After the initial setup, the story doesn’t have much progression until the second half when the villains start doing something. Before then, every side character must have all of their angst laid bare, regardless of whether it’s relevant to the plot or not.

Hmm, these villains… Revolutionary Girl Utena leans on metaphor like Florida Man leans on his crutches after having his feet eaten by alligators when streaking. While half the symbolism works, the other half is symbolism for the sake of symbolism that makes no sense, which seems to be the corny villains’ primary purpose. The two main villains talk metaphorically at length while posing for a fan service softcore shoot together. At the opposite end, three women I refer to as the ‘silhouette sisters’ have a scene most episodes that twists moments from famous plays and tales to fit the narrative. Their metaphors are short, tight, and work even if you don’t get the reference.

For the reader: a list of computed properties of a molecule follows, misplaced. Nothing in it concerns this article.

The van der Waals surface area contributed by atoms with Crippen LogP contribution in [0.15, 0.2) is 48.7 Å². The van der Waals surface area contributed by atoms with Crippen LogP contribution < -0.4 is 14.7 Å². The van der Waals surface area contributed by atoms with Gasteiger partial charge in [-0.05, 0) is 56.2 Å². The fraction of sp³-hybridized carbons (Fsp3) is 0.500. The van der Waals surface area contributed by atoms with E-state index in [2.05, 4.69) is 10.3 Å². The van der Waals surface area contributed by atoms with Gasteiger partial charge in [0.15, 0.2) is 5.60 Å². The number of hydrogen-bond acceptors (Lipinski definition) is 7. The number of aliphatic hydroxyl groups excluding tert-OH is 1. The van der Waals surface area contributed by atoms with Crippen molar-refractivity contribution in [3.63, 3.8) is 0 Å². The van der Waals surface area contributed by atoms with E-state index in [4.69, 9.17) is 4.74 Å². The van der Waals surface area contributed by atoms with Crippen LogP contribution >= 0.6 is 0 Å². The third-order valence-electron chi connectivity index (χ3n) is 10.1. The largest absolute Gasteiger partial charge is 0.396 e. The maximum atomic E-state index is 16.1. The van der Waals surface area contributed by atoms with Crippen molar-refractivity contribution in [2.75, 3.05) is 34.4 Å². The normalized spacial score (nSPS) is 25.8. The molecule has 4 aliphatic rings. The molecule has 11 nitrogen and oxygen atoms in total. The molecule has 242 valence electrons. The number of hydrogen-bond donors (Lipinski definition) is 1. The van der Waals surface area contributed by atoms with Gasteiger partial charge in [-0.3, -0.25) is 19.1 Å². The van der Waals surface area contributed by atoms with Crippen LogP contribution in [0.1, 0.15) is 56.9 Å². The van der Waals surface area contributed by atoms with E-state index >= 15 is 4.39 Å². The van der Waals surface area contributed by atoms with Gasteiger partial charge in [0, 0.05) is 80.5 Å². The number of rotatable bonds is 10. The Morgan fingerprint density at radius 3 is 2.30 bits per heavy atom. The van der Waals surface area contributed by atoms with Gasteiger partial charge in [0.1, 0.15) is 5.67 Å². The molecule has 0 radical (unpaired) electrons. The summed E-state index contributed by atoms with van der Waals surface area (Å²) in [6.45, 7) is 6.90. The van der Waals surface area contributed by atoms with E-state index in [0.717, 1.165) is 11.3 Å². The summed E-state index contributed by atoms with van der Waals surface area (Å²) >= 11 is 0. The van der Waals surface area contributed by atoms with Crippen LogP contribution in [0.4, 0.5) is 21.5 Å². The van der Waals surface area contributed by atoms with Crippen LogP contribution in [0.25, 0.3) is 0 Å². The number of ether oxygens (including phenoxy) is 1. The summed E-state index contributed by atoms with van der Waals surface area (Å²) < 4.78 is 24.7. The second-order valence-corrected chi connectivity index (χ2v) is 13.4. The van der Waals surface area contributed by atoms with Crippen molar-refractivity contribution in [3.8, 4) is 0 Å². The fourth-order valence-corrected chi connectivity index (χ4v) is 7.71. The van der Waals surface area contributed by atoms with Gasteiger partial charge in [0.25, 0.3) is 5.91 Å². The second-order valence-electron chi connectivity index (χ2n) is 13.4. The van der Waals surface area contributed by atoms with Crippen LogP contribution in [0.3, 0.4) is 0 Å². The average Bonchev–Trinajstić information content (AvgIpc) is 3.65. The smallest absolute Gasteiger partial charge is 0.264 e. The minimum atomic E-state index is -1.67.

Much of the symbolism tries to make you think deep thoughts (it’s sex), trying to be clever (it’s sex) at the expense of continuity and character consistency (hint: it means sex). The more obscure the sex symbolism, the worse the result unless it hits the spot. The silhouette sister work with their metaphors because they establish themselves as being a quirky Greek chorus of metaphors, consistent throughout the series. Others, like the villains, enter as one thing and exit as something unrelated for the sake of being artsy. And it doesn’t help that their metaphors are nonsensical, included to be artificially profound. If the writer weren’t possessed by allegory, he could have let the silhouette sisters carry the metaphors alone. They are superior in every way, from presentation to delivery.